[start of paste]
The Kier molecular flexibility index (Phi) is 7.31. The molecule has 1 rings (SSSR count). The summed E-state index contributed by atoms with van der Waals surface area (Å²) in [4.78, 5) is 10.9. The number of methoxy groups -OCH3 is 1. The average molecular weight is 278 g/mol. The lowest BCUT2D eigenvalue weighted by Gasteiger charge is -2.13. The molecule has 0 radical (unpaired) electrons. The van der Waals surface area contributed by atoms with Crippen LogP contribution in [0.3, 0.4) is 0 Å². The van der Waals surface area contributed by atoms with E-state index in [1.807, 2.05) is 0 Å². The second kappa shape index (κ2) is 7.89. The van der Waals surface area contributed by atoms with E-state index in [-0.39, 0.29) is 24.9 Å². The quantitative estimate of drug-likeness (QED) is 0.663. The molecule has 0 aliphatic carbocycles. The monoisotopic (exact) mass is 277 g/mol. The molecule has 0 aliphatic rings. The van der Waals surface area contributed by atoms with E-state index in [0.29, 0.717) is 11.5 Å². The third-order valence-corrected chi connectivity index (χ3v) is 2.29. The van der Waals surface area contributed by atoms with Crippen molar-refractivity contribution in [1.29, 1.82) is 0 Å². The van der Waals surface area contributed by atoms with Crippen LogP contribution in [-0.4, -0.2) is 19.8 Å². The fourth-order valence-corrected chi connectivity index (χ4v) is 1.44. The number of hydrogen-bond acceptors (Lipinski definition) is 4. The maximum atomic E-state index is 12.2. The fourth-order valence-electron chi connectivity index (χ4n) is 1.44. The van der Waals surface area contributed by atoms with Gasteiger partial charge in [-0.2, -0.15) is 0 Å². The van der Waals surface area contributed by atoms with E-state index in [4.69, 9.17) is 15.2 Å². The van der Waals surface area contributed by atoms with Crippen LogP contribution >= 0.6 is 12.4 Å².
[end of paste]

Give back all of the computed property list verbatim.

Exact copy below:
The Kier molecular flexibility index (Phi) is 7.31. The molecule has 1 rings (SSSR count). The summed E-state index contributed by atoms with van der Waals surface area (Å²) in [4.78, 5) is 10.9. The number of methoxy groups -OCH3 is 1. The average molecular weight is 278 g/mol. The lowest BCUT2D eigenvalue weighted by Gasteiger charge is -2.13. The molecule has 0 radical (unpaired) electrons. The van der Waals surface area contributed by atoms with Crippen LogP contribution in [0.3, 0.4) is 0 Å². The van der Waals surface area contributed by atoms with E-state index in [1.807, 2.05) is 0 Å². The second kappa shape index (κ2) is 7.89. The van der Waals surface area contributed by atoms with E-state index in [-0.39, 0.29) is 24.9 Å². The quantitative estimate of drug-likeness (QED) is 0.663. The molecule has 0 aliphatic carbocycles. The monoisotopic (exact) mass is 277 g/mol. The molecule has 0 aliphatic rings. The van der Waals surface area contributed by atoms with E-state index in [0.29, 0.717) is 11.5 Å². The third-order valence-corrected chi connectivity index (χ3v) is 2.29. The van der Waals surface area contributed by atoms with Crippen molar-refractivity contribution in [1.29, 1.82) is 0 Å². The van der Waals surface area contributed by atoms with Crippen LogP contribution in [-0.4, -0.2) is 19.8 Å². The fourth-order valence-corrected chi connectivity index (χ4v) is 1.44. The number of hydrogen-bond acceptors (Lipinski definition) is 4. The maximum atomic E-state index is 12.2. The fourth-order valence-electron chi connectivity index (χ4n) is 1.44. The van der Waals surface area contributed by atoms with Gasteiger partial charge in [-0.2, -0.15) is 0 Å². The van der Waals surface area contributed by atoms with E-state index in [4.69, 9.17) is 15.2 Å². The van der Waals surface area contributed by atoms with Crippen LogP contribution >= 0.6 is 12.4 Å².